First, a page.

A crucial step for success during deer season is to know where does bed in your hunting territory. Bucks will be visiting these locations more and more as the rut approaches. And you may simply want to hunt near a doe resting area in the early season to harvest a female deer for herd management and the delicious venison it will provide.
But how do you find these areas? What do they look like? And most important of all — how do you set up and hunt them?
Doe bedding areas are found in the absolute best habitat an area offers. Study your topographic maps, aerial photographs and Google Earth and also get out and do lots of walking to determine where these areas are. You don't want to find just one. You want to pinpoint as many as possible, hopefully all of them in your hunting territory.
It's usually gentle terrain, semi-open, only part ways up slopes if the topography is hilly or mountainous, and much closer to prime feeding spots than buck bedding areas. You might find them less than 100 yards from food plots, agricultural fields or oak flats, or maybe two to three times that distance.
Pinpoint the best feed areas, and then make looping circles around, checking out trails and transition corridors looking for likely bedding spots. It might be a semi-open grove of cedars or pines, a brushy field with weeds, saplings and honeysuckle, a thicket along a river bottom or a stand of native warm season grasses such as switch grass, Indian grass and big and little bluestem.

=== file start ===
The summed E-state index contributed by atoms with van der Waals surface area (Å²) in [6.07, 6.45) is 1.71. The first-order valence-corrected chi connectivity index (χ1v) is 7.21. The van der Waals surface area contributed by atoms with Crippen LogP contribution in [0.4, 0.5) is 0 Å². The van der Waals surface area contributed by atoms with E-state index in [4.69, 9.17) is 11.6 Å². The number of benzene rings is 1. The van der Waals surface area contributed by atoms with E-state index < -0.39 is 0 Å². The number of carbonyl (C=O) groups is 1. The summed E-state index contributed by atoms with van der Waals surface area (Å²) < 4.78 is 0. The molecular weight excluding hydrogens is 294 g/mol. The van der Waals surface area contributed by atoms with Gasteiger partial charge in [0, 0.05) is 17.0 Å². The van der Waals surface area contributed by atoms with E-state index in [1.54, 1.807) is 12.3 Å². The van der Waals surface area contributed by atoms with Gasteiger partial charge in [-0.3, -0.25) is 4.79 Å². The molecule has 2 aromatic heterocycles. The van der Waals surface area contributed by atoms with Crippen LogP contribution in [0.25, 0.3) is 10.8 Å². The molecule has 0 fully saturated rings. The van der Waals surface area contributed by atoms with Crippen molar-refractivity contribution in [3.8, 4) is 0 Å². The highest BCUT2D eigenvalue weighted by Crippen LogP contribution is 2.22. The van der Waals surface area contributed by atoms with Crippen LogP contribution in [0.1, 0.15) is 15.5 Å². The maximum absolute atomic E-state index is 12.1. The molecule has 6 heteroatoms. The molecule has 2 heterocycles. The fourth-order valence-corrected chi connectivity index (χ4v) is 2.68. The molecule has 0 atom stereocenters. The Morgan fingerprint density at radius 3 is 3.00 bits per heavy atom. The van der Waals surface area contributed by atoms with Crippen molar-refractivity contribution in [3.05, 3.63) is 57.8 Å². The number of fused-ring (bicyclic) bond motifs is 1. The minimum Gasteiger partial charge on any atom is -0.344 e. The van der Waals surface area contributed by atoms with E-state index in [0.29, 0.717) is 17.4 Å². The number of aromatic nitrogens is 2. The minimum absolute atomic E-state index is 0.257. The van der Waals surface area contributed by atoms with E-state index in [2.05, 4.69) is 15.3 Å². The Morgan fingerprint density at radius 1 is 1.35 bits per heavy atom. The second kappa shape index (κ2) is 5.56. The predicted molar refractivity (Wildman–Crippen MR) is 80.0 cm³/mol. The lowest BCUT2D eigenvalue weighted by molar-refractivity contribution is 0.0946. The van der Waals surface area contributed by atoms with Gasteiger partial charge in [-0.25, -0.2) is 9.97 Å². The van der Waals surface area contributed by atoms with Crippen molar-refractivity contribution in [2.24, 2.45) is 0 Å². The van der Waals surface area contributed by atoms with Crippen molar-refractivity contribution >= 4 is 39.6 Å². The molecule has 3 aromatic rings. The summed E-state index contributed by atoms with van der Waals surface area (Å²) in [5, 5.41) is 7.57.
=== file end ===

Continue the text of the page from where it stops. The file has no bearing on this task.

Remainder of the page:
Does don't want to bed totally in the open, but they don't need the rough, jungle-like cover old bucks normally seek out. Search for the first soft, gentle knoll or bench near a feeding area and you'll often find doe beds there. Confirmation comes in the form of a cluster of oval depressions about 2-3 feet long, made by the does, and some slightly smaller ones nearby, made by fawns.
Mark this on your topo or a map you've drawn of your hunting area or enter it into a GPS unit. Now back off and go find another. Doe groups are quite distinct in most hunting areas and your aim is to pinpoint as many different groups as possible. (The reason for that will become clearer as the rut approaches.)
If you are simply out to fill a tag, hunt between these bedding areas and the major food sources in late afternoon in the early bow season. Find the transition corridors they use, pinpoint the main trails, and then set up a stand downwind of those trails leading to feed areas.
Next Week: Hunting Doe Bedding Areas as the Rut Approaches to Tag a Mature Buck
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